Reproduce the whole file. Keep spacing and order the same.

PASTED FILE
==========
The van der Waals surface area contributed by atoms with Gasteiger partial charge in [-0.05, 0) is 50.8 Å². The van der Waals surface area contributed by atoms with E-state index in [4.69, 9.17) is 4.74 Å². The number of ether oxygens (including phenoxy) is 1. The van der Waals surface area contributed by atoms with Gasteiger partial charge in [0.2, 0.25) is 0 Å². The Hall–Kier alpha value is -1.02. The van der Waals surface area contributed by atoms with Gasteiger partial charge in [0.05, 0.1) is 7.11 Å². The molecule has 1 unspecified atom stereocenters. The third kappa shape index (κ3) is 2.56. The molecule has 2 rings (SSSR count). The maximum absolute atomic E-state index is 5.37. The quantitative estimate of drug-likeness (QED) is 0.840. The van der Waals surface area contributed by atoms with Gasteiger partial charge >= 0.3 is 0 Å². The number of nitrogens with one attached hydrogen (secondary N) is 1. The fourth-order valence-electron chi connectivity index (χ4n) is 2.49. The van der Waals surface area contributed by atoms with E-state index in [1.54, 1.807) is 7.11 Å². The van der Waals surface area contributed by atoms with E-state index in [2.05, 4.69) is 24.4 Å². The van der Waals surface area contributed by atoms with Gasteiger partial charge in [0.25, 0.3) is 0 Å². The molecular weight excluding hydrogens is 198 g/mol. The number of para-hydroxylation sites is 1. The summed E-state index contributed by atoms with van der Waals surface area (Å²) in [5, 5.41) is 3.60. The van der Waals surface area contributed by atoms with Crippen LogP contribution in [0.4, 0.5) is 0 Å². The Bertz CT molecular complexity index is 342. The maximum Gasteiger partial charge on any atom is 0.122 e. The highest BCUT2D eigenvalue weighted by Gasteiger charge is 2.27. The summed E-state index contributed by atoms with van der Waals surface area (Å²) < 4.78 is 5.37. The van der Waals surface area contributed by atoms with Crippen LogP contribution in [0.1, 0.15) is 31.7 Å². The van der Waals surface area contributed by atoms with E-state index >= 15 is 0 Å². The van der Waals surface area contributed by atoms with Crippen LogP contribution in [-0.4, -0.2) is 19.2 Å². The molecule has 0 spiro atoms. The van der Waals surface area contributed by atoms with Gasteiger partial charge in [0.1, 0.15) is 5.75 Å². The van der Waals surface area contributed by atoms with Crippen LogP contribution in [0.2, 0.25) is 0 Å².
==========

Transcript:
The van der Waals surface area contributed by atoms with Gasteiger partial charge in [-0.05, 0) is 50.8 Å². The van der Waals surface area contributed by atoms with E-state index in [4.69, 9.17) is 4.74 Å². The number of ether oxygens (including phenoxy) is 1. The van der Waals surface area contributed by atoms with Gasteiger partial charge in [0.2, 0.25) is 0 Å². The Hall–Kier alpha value is -1.02. The van der Waals surface area contributed by atoms with Gasteiger partial charge in [0.05, 0.1) is 7.11 Å². The molecule has 1 unspecified atom stereocenters. The third kappa shape index (κ3) is 2.56. The molecule has 2 rings (SSSR count). The maximum absolute atomic E-state index is 5.37. The quantitative estimate of drug-likeness (QED) is 0.840. The van der Waals surface area contributed by atoms with Gasteiger partial charge >= 0.3 is 0 Å². The number of nitrogens with one attached hydrogen (secondary N) is 1. The fourth-order valence-electron chi connectivity index (χ4n) is 2.49. The van der Waals surface area contributed by atoms with E-state index in [1.54, 1.807) is 7.11 Å². The van der Waals surface area contributed by atoms with E-state index in [2.05, 4.69) is 24.4 Å². The van der Waals surface area contributed by atoms with Gasteiger partial charge in [0.25, 0.3) is 0 Å². The molecular weight excluding hydrogens is 198 g/mol. The number of para-hydroxylation sites is 1. The summed E-state index contributed by atoms with van der Waals surface area (Å²) in [5, 5.41) is 3.60. The van der Waals surface area contributed by atoms with Crippen LogP contribution in [0.4, 0.5) is 0 Å². The Bertz CT molecular complexity index is 342. The maximum Gasteiger partial charge on any atom is 0.122 e. The highest BCUT2D eigenvalue weighted by Gasteiger charge is 2.27. The summed E-state index contributed by atoms with van der Waals surface area (Å²) < 4.78 is 5.37. The van der Waals surface area contributed by atoms with Crippen LogP contribution in [0.1, 0.15) is 31.7 Å². The van der Waals surface area contributed by atoms with E-state index >= 15 is 0 Å². The van der Waals surface area contributed by atoms with Crippen LogP contribution in [-0.4, -0.2) is 19.2 Å². The molecule has 0 spiro atoms. The van der Waals surface area contributed by atoms with Gasteiger partial charge in [0.1, 0.15) is 5.75 Å². The van der Waals surface area contributed by atoms with Crippen LogP contribution in [0.2, 0.25) is 0 Å².